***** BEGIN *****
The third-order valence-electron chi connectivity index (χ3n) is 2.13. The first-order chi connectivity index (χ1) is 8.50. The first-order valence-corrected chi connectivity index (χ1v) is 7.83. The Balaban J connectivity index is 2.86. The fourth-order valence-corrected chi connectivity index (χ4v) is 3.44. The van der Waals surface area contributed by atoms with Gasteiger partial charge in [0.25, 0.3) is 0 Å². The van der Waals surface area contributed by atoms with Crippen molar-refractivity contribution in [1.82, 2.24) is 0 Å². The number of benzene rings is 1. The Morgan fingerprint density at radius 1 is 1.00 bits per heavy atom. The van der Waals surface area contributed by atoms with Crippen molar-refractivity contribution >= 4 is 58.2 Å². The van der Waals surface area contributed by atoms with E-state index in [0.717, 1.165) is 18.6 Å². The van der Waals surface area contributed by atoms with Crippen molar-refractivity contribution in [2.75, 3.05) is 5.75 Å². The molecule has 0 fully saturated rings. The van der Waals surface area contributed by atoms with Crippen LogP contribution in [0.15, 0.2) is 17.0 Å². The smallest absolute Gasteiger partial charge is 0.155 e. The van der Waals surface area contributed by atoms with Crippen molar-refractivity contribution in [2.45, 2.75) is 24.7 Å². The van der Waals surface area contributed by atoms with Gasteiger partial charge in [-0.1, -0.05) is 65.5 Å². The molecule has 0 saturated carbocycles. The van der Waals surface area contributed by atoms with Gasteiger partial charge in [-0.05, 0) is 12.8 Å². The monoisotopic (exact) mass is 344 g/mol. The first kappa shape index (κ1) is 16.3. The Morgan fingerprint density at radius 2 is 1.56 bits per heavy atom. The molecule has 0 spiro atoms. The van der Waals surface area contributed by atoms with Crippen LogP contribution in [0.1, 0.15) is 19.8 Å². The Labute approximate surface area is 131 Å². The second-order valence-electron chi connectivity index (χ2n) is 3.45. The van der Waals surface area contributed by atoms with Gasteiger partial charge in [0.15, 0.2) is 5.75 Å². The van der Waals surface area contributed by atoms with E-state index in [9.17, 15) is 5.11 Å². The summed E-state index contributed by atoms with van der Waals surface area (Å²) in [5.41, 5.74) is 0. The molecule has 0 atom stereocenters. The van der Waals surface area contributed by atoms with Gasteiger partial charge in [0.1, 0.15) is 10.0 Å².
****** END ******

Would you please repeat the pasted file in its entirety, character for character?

The third-order valence-electron chi connectivity index (χ3n) is 2.13. The first-order chi connectivity index (χ1) is 8.50. The first-order valence-corrected chi connectivity index (χ1v) is 7.83. The Balaban J connectivity index is 2.86. The fourth-order valence-corrected chi connectivity index (χ4v) is 3.44. The van der Waals surface area contributed by atoms with Gasteiger partial charge in [0.25, 0.3) is 0 Å². The van der Waals surface area contributed by atoms with Crippen molar-refractivity contribution in [1.82, 2.24) is 0 Å². The number of benzene rings is 1. The Morgan fingerprint density at radius 1 is 1.00 bits per heavy atom. The van der Waals surface area contributed by atoms with Crippen molar-refractivity contribution >= 4 is 58.2 Å². The van der Waals surface area contributed by atoms with E-state index in [0.717, 1.165) is 18.6 Å². The van der Waals surface area contributed by atoms with Crippen molar-refractivity contribution in [2.75, 3.05) is 5.75 Å². The molecule has 0 fully saturated rings. The van der Waals surface area contributed by atoms with Crippen LogP contribution in [0.15, 0.2) is 17.0 Å². The smallest absolute Gasteiger partial charge is 0.155 e. The van der Waals surface area contributed by atoms with Crippen molar-refractivity contribution in [2.45, 2.75) is 24.7 Å². The van der Waals surface area contributed by atoms with Gasteiger partial charge in [-0.1, -0.05) is 65.5 Å². The molecule has 0 saturated carbocycles. The van der Waals surface area contributed by atoms with Gasteiger partial charge in [-0.05, 0) is 12.8 Å². The monoisotopic (exact) mass is 344 g/mol. The first kappa shape index (κ1) is 16.3. The Morgan fingerprint density at radius 2 is 1.56 bits per heavy atom. The molecule has 0 spiro atoms. The van der Waals surface area contributed by atoms with Crippen LogP contribution in [0.1, 0.15) is 19.8 Å². The Labute approximate surface area is 131 Å². The second-order valence-electron chi connectivity index (χ2n) is 3.45. The van der Waals surface area contributed by atoms with Gasteiger partial charge in [0.15, 0.2) is 5.75 Å². The van der Waals surface area contributed by atoms with E-state index in [9.17, 15) is 5.11 Å². The summed E-state index contributed by atoms with van der Waals surface area (Å²) in [5.41, 5.74) is 0. The molecule has 0 atom stereocenters. The van der Waals surface area contributed by atoms with Gasteiger partial charge in [0.1, 0.15) is 10.0 Å².